Samsung’s 3rd-generation succession complete

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Samsung’s 3rd-generation succession complete


Lee Jae-yong

Shareholders of Samsung Electronics voted Thursday to appoint Vice Chairman Lee Jae-yong to the company’s board of directors, eight years after his bedridden father, Chairman Lee Kun-hee, stepped down from the board of the tech giant.

Even though Jae-yong has yet to be promoted to the chairman post, his joining of the board officially completes the leadership transfer at the country’s most valuable conglomerate to the third generation of the Lee family.

The transition follows patriarch Lee’s hospitalization after a heart attack in May 2014.

The Thursday vote at an extraordinary general meeting of shareholders in the Seocho headquarters of Samsung Electronics in southern Seoul took place after the board of directors on Sept. 12 nominated Jae-yong as a board member, although he has been de facto commander-in-chief for a while.

The board now consists of four executives from Samsung including Lee and five external members: three professors, one lawyer and a former banker.

Vice Chairman Lee is the second among the three children of Chairman Lee to assume a post in the Samsung Group that will allow him to appoint CEOs, manage company assets, administer investment plans and relocate subsidiaries, effective on Thursday.

Hotel Shilla CEO Boo-jin, the older of Jae-yong’s two younger sisters, was named to the board of her hotel in 2011.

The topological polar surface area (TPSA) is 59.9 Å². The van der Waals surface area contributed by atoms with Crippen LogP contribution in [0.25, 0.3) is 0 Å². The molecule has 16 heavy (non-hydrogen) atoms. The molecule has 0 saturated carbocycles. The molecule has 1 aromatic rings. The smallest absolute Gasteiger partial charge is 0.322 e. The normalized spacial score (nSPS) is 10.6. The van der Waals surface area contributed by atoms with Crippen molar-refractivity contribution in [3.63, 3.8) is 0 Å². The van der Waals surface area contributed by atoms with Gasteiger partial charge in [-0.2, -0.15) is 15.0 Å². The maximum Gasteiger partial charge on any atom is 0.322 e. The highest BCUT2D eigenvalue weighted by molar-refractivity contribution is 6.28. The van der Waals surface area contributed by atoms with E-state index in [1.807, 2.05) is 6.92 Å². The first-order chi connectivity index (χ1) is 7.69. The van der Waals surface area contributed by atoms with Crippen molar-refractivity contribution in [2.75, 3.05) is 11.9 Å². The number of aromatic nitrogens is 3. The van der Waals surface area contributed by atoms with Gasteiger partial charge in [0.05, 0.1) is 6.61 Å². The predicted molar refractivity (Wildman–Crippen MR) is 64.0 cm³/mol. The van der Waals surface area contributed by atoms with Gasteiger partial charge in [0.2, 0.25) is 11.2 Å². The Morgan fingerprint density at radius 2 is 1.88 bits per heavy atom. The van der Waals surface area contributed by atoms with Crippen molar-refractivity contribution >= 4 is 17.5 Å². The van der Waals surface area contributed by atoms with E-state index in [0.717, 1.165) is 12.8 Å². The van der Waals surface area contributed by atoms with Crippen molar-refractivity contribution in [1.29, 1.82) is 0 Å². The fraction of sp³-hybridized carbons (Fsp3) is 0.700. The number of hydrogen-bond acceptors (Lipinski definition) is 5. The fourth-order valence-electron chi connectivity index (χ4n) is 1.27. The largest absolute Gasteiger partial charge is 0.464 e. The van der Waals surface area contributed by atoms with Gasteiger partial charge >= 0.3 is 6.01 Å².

“In order to respond to rapidly changing business conditions and to achieve sustainable levels of growth, the board has agreed that now is the right time to nominate Mr. Lee as a member,” said Kwon Oh-hyun Kwon, vice chairman and CEO of Samsung Electronics. “Mr. Lee’s election to the Board will allow him to more actively participate and take formal responsibility in the company’s important decision making, contributing to creating long-term, sustainable value for all of our stakeholders.”

Kwon went on to promise that the board will provide the leadership to take Samsung Electronics to the next level of success, helping the company focus on “timely investments, business re-organization to enhance core capabilities and creating a more open corporate culture.”

Vice Chairman Lee did not show up at the shareholders meeting and was not expected to.

A graduate of Seoul National University with a bachelor’s degree in oriental history, the 48-year-old joined Samsung Electronics in December 1991. He was promoted to chief operating officer and vice president in 2009 and to president in 2010. He was promoted to vice chairman in late 2012.

In his past two years at the helm, Samsung has been going through major corporate restructuring to prepare for the leadership transition. More changes are expected.

Robert Yi, chief of investor relations at Samsung, said in a conference call Thursday that the company is reviewing “the entire proposals” made by U.S. hedge fund Elliott Management earlier this month on a major corporate makeover and will respond with “broad directions” by November.

Shareholders also approved Samsung Electronics’ spin-off of its printing business into a separate company as of Nov. 1 and the sale of a 100 percent stake of the newly created company to HP, along with its overseas assets.

Minority shareholders at the meeting attacked Samsung’s mishandling of the Galaxy Note7 phablet recall.

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